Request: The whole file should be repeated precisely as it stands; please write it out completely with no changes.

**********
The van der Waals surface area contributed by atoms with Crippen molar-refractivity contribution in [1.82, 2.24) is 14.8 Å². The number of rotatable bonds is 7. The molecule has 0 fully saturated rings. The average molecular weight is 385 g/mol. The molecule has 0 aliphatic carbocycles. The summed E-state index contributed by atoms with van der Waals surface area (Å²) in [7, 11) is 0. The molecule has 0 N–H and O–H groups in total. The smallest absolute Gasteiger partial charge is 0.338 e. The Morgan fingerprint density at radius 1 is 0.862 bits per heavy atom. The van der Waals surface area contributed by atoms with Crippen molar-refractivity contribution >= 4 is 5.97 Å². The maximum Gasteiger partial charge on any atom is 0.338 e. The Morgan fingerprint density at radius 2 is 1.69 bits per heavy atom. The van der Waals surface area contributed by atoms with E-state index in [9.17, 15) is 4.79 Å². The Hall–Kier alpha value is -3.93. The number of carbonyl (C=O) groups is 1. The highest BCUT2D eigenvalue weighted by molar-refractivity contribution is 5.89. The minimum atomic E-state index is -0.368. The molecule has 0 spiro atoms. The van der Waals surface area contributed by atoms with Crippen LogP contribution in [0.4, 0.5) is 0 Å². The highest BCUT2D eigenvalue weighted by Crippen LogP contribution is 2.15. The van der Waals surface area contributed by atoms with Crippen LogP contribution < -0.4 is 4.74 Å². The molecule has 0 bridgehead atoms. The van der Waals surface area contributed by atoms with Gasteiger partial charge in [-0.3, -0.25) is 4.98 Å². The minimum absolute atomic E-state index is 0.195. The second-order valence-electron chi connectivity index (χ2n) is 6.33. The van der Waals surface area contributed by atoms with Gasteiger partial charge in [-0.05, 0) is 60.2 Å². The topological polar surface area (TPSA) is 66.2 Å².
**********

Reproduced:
The van der Waals surface area contributed by atoms with Crippen molar-refractivity contribution in [1.82, 2.24) is 14.8 Å². The number of rotatable bonds is 7. The molecule has 0 fully saturated rings. The average molecular weight is 385 g/mol. The molecule has 0 aliphatic carbocycles. The summed E-state index contributed by atoms with van der Waals surface area (Å²) in [7, 11) is 0. The molecule has 0 N–H and O–H groups in total. The smallest absolute Gasteiger partial charge is 0.338 e. The Morgan fingerprint density at radius 1 is 0.862 bits per heavy atom. The van der Waals surface area contributed by atoms with Crippen molar-refractivity contribution >= 4 is 5.97 Å². The maximum Gasteiger partial charge on any atom is 0.338 e. The Morgan fingerprint density at radius 2 is 1.69 bits per heavy atom. The van der Waals surface area contributed by atoms with E-state index in [9.17, 15) is 4.79 Å². The Hall–Kier alpha value is -3.93. The number of carbonyl (C=O) groups is 1. The highest BCUT2D eigenvalue weighted by molar-refractivity contribution is 5.89. The minimum atomic E-state index is -0.368. The molecule has 0 spiro atoms. The van der Waals surface area contributed by atoms with Crippen LogP contribution in [0.4, 0.5) is 0 Å². The highest BCUT2D eigenvalue weighted by Crippen LogP contribution is 2.15. The van der Waals surface area contributed by atoms with Crippen LogP contribution < -0.4 is 4.74 Å². The molecule has 0 bridgehead atoms. The van der Waals surface area contributed by atoms with Gasteiger partial charge in [-0.3, -0.25) is 4.98 Å². The minimum absolute atomic E-state index is 0.195. The second-order valence-electron chi connectivity index (χ2n) is 6.33. The van der Waals surface area contributed by atoms with Gasteiger partial charge in [-0.05, 0) is 60.2 Å². The topological polar surface area (TPSA) is 66.2 Å².